Monday, January 19, 2015
Drawing on the influence of such male-centred directors as Sam Fuller, Sam Peckinpah and Stanley Kubrick, Mann’s tough-guy cinema offers a master class on masculinity — its nature and definition, in action and appearance. Mann explored his vision of manhood in a variety of different milieus and genres. Furthermore, his relentless pursuit of realism — whether telling the stories of real historical figures in The Insider, Ali and Public Enemies, recreating eighteenth-century frontier America in The Last of the Mohicans, or bringing a remarkable sense of verisimilitude to the crime fictions of Collateral and Miami Vice — has become as much a defining element of his style as the visual gloss of his rainslicked neon nights, the pulsing beat of his musical scores, and his masterfully staged action set pieces.
Neon Nights: The films of Michael Mann runs from February 5 to March 26 at TIFF Bell Lightbox.
Full details and trailers below.
USA 1981 | 124 min. | R
Looking to make one last big score and then get out of the game, safecracker Frank (James Caan) agrees to work for an avuncular mobster (Robert Prosky) offering a big payday for a high-profile job. Things don’t go as planned, and the lone wolf soon finds himself a hunted animal. As fully formed a debut as any in film history, Thief instantly established Mann’s cinematic hallmarks: his meticulous attention to detail, stylishly rendered visual and sonic environments (in the blue-tinted, rain-slick neon nights and pulsing electronic score by Tangerine Dream), expert action sequences, and hard but noble men displaying the utmost grace under pressure. Caan gives one of his defining screen performances as Frank, while Tuesday Weld is woundingly affecting as the woman he’s willing to give it all up for; the scene in a diner where they negotiate the terms of their relationship and the possibilities of their future together in the blunt terms of the underworld is a prototypical example of the filmmaker’s grittily realistic and wistfully romantic vision.
“One of the most intelligent thrillers I’ve seen.” (Roger Ebert)
February 5 & March 10
USA 1986 | 119 min. | R 35mm Archival Print!
Expert criminal profiler Will Graham (William L. Petersen) is called back from early retirement to help the FBI track down a serial killer dubbed “the Tooth Fairy.” Seeking insight into the killer’s mind, Graham consults the brilliant but deranged Dr. Hannibal Lektor (Brian Cox), whose apprehension nearly cost Graham his life — and his sanity. Blending high style with painstaking proceduralism, Mann’s adaptation of Thomas Harris’ novel Red Dragon established a narrative and visual template that would influence scores of contemporary TV crime dramas, from the Petersen-starring CSI to True Detective. The sinister realism that Brian Cox brings to his Lektor — as well as Tom Noonan’s intimidating physicality as the Tooth Fairy — set a new precedent for the serial-killer figure in contemporary pop culture, elevating it from slasher-film boogeyman to psychological enigma. 35mm print courtesy of UCLA Film & Television Archive.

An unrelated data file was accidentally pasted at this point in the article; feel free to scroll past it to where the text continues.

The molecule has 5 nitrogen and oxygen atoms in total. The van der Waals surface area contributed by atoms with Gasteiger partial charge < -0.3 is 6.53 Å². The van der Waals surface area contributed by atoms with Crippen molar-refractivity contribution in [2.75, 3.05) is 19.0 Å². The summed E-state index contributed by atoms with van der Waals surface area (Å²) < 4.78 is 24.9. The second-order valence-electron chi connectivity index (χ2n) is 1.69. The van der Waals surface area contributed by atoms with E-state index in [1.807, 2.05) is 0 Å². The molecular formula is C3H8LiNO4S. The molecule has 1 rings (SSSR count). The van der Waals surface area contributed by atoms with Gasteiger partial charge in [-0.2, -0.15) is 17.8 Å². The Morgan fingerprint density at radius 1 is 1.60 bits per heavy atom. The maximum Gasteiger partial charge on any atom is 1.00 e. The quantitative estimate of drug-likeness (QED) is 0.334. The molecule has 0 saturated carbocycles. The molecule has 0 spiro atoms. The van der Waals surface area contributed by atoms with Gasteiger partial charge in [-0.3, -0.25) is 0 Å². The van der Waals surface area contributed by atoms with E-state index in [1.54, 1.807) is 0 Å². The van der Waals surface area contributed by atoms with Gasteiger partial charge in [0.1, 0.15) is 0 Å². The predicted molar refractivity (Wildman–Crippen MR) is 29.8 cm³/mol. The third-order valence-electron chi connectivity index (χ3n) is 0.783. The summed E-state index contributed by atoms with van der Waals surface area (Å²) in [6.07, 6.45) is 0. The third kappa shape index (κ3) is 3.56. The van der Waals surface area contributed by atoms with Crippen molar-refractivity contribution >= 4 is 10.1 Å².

“Manhunter ushered in the age of empathy for the devil.” (David Edelstein, Slate)
“One of the most impressive American thrillers of the late ’80s.” (Geoff Andrew, Time Out London)
The Last of the Mohicans
USA 1992 | 114 min. | PG Director's Cut!
Mann’s first movie memory was of the 1936 Randolph Scott film of The Last of the Mohicans, and his version of the musty tale accordingly owes far more to that previous cinematic incarnation than the original James Fenimore Cooper novel, which even in its own time was derided for its lack of authenticity. During the Seven Years’ War, noble warrior Hawkeye (Daniel Day-Lewis) works as a scout for the British along with his adoptive father Chingachgook (Russell Means) and brother Uncas (Eric Schweig). Rescuing and romancing a general’s daughter (Madeleine Stowe), Hawkeye soon finds himself at the centre of a plot by the duplicitous Magua (Wes Studi) to destroy the colonial invaders. Though inevitably hampered by the retrograde attitudes and representations of the source material, Mann’s Mohicansnevertheless gives its First Peoples characters (including the vengeful Magua) dimension and depth through its remarkable lead performances, with Day-Lewis dashingly embodying the stoic Hawkeye and actor activist Means bringing much-needed gravity to Chingachgook. The extraordinary period detail and stunningly staged battle scenes make Mohicans the rare epic to combine rigorous realism with eye-popping spectacle.
USA 1995 | 170 min. | R 35mm
Hard-boiled ex-con Neil McCauley (Robert De Niro) is the leader of a crew of seasoned stickup artists who operate with grim determination and military discipline. But when a last-minute replacement on his team leads to a bloody triple murder during an armoured truck robbery, McCauley is targeted by veteran detective Vincent Hanna (Al Pacino), whose fanatic dedication both mirrors and contrasts with McCauley’s ruthless professional expertise. Mann’s magnum opus ranks among the greatest crime films of all time, offering both an insider’s view of the games that cops and robbers play and finding powerful emotional resonance in the plight of those friends, lovers and family members trapped on the periphery of this closed world. While the virtuoso shootout sequence in the heart of downtown Los Angeles remains the film’s most iconic scene, the brilliantly underplayed coffee-shop confrontation between Hanna and McCauley — which marked Pacino and De Niro’s first time sharing the screen together — is the vital centre of Mann’s cinema, the culmination and summation of his perpetual themes.